Threats and Responses in the GCC’s New Militancy
Will the GCC’s new militarism respond to the long list of perceived troubling regional threats as well as it already responds to the GCC’s need to safeguard its own national interests?
Putting yourself in someone else’s shoes to grasp how they see the world is the best way to understand their behavior. So I have been discussing conditions around the Arab world and the Gulf with friends and colleagues in Dubai this week, seeking to understand the reasons for the newfound militancy of the Saudi Arabian-led Gulf Cooperation Council (GCC) states in Yemen and other Arab lands. I left with much better appreciation for the domestic, regional and global developments that have pushed the GCC into its new orbit of concern and vulnerability—but also with more questions than answers about the perceived threats and whether war in Yemen is the most effective way to deal with them.
There is no question that a new set of leaders at the upper and middle echelons of state authority in the GCC have embarked on a radically different way of dealing with the regional threats they perceive. They are using a combination of policy tools that include offering or withholding massive financial support, military assistance to like-minded allies across the region, and overt war, as we witness most sharply in Yemen, following lesser episodes in Libya, Bahrain and northern Iraq.
Seen from Riyadh, Kuwait and Abu Dhabi, the world around the mostly wealthy oil-producing GCC states has been turned on its head in the last four years. Every major geo-strategic potential threat or fear that they have quietly harbored for years has started to materialize—and virtually simultaneously. These include half a dozen different developments that is each dangerous enough on its own, but they take on tsunamic dimensions when they occur simultaneously. They have included, in the last four years: the expansion of militant Salafist-takfiri movements like ISIS and Al-Qaeda that are a security threat but also in ways challenge the religious authority of Saudi Arabia’s custodianship of Sunni Islam; the populist street revolutions that overthrew several Arab leaders; the consequent widespread assertion of desires for democratic pluralism in many Arab countries; the elected rise to power of Muslim Brotherhood parties in Egypt and Tunisia; the fragmentation of countries like Libya, Iraq and Syria that opens the door to the expansion of terror groups and unchecked militias; the demise of GCC-supported elements in Yemen in the face of the nationwide military expansion of the Houthi-based Ansarullah movement; the increasing structural influence of Iran in several Arab countries, especially Iraq, Syria and Lebanon; concern that a nuclear/sanctions agreement between Iran and the U.S.-led P5+1 powers would increase Iran’s power and its presumed hegemonic ambitions in the region; and, worry that Washington is both downgrading its overall Mideast engagements in favor of Asian relations, and will also distribute its strategic relations in the Middle East more evenly among Israel, Iran and its traditional Arab GCC allies.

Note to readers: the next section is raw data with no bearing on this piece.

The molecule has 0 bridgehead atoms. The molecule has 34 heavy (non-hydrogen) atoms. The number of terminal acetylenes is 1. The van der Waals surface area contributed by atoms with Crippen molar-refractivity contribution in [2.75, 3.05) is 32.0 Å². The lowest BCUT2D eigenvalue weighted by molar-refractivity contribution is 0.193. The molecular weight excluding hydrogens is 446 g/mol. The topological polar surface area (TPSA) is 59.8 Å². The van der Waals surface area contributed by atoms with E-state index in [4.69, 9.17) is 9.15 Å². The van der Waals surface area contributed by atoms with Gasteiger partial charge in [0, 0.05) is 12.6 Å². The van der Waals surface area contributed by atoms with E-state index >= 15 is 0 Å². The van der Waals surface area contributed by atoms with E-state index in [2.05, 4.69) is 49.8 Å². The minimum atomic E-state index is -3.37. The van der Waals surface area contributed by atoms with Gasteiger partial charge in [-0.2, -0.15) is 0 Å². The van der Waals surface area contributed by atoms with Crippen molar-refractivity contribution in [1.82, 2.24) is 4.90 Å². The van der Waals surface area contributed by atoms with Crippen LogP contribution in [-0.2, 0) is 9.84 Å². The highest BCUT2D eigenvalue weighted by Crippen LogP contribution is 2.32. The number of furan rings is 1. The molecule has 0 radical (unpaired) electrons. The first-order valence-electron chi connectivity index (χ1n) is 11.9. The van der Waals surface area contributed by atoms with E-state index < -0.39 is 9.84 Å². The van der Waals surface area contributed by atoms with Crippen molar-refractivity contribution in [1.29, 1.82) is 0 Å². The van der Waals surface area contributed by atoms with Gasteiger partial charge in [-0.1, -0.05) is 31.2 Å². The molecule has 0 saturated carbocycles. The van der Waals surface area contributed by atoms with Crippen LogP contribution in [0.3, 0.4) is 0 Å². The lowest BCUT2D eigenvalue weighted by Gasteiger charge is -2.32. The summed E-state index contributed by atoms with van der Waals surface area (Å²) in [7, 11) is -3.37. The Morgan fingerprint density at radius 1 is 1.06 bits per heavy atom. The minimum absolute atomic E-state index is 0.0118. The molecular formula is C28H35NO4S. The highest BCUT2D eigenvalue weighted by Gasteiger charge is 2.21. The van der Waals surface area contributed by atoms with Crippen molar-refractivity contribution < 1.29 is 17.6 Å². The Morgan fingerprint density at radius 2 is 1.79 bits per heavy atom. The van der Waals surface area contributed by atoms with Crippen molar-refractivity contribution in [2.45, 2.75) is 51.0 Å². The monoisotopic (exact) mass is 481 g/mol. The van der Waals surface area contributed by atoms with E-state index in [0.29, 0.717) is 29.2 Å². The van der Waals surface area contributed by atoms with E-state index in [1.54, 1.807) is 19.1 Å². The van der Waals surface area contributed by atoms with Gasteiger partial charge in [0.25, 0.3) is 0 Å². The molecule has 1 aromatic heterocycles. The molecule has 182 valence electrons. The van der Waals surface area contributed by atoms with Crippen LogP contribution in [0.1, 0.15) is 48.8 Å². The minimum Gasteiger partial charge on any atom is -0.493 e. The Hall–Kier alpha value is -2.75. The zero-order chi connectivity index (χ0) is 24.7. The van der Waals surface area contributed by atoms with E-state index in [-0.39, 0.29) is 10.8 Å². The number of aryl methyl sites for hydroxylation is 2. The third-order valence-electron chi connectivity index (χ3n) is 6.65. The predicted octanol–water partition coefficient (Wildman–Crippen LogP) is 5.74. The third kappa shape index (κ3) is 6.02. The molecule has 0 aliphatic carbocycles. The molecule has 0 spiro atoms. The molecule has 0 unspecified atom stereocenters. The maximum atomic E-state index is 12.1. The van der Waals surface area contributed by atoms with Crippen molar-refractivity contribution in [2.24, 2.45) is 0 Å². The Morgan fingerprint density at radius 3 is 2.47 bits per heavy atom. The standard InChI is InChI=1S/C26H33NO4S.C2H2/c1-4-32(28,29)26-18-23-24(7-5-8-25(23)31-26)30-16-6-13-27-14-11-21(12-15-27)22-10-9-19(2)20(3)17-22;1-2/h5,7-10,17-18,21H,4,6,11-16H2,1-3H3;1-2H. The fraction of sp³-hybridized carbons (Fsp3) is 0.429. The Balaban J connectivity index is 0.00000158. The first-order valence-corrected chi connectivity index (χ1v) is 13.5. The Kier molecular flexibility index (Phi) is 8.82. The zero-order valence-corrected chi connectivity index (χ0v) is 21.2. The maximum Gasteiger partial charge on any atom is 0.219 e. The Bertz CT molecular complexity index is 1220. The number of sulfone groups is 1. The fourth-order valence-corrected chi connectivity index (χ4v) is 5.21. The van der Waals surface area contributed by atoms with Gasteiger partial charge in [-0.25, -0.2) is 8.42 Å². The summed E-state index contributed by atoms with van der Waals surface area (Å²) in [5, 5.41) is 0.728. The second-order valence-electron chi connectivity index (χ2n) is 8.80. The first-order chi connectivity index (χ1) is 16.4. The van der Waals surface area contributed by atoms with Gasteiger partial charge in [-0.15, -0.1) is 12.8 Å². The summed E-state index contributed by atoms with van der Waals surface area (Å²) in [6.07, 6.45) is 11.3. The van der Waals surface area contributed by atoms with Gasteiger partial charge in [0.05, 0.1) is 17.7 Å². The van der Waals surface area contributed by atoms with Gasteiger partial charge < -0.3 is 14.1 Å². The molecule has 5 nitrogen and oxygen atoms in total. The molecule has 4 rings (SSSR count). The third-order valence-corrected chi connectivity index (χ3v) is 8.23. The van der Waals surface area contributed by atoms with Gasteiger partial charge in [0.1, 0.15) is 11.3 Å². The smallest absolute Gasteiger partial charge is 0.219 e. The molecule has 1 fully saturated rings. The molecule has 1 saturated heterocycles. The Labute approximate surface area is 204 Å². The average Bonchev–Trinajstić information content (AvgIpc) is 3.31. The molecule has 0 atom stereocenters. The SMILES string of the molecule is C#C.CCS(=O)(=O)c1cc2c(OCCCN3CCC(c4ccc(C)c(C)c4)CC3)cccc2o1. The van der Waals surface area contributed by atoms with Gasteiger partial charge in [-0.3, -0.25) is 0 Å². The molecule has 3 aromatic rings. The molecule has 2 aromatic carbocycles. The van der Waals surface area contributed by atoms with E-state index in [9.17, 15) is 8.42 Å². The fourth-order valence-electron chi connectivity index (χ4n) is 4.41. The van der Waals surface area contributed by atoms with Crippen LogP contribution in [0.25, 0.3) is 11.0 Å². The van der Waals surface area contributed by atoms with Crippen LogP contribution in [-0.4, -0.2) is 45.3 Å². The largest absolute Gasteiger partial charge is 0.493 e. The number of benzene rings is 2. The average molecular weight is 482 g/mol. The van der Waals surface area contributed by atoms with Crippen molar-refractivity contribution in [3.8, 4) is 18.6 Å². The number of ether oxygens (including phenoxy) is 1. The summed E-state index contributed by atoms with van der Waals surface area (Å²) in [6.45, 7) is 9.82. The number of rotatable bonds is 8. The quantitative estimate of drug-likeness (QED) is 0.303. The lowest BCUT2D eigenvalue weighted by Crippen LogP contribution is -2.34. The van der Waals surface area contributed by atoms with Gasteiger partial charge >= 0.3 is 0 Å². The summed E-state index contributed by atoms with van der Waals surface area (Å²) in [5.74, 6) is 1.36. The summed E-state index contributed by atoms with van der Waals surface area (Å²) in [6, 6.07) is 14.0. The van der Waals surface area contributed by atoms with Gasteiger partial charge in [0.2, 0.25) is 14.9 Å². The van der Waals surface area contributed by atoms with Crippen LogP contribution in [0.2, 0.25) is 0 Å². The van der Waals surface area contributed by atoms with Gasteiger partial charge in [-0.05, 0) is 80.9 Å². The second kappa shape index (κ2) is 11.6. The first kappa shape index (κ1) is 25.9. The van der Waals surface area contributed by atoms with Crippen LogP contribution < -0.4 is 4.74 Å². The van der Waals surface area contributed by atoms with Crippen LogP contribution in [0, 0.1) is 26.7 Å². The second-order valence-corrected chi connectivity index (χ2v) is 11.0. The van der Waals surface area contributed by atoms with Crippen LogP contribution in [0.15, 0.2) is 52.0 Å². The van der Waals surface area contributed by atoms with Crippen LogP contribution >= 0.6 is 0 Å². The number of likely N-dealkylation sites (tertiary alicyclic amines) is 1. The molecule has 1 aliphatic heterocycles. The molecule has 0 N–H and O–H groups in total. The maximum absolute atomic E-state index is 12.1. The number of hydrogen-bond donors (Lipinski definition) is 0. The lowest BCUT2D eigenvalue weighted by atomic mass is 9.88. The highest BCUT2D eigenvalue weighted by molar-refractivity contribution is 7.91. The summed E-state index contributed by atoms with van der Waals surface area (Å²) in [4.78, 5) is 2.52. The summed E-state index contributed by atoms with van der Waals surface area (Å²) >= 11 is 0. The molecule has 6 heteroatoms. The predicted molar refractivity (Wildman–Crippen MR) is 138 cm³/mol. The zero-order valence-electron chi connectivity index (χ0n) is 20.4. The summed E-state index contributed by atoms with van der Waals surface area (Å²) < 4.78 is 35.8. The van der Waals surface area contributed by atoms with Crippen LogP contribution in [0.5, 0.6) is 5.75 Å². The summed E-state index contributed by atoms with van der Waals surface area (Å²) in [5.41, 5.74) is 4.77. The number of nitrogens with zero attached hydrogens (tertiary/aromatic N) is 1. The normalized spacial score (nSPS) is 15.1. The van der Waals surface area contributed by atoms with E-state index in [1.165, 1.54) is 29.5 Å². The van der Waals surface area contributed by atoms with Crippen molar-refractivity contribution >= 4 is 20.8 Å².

All of these frightening developments taking place simultaneously have suddenly demanded from the GCC states an effective response that would reduce the impact of the new dangers. The intensity and military nature of the Saudi response in Yemen reflects how deeply the GCC states feel the threats, though it remains unclear whether the war coalition in Yemen can provide credible antidotes to the long list of dangers that shape current GCC attitudes. The war in Yemen seems designed in the first instance to send a message to all current or potential enemies, real or imagined predators, or just ill-willed possible troublemakers, that from now on the Saudi-led GCC will initiate its own swift and tangible response, instead of waiting for others to step in.
Years will be required to learn if the military actions in Yemen will result in greater stability in the Arabian Peninsula, or create a new source of long-term tension, refugee flows and Arab radicalism for export. How quickly the war can end and a shift to a negotiated political solution begin will be a crucial factor in answering this question.
What remains unanswered is the equally important question of whether the GCC’s new militarism will respond to the long list of perceived troubling regional threats as well as it already responds to the GCC’s need to assert itself as a dynamic, strong actor capable of safeguarding its own national interests. The problems of terrorism, democratic Islamism, state collapse, popular revolutions, Salafist-takfiri expansion, refugee flows, Iranian assertion and rebalanced U.S. interests are all real and very serious threats in the eyes of the GCC leaders. All of them also seem to have been enhanced, not reduced, by recent wars across the Middle East, making the shift from war to diplomacy in Yemen all the more urgent.
Rami G. Khouri is published twice weekly in the Daily Star. He was founding director and now senior policy fellow of the Issam Fares Institute for Public Policy and International Affairs at the American University of Beirut. On Twitter: @ramikhouri.
Copyright ©2015 Rami G. Khouri—distributed by Agence Global
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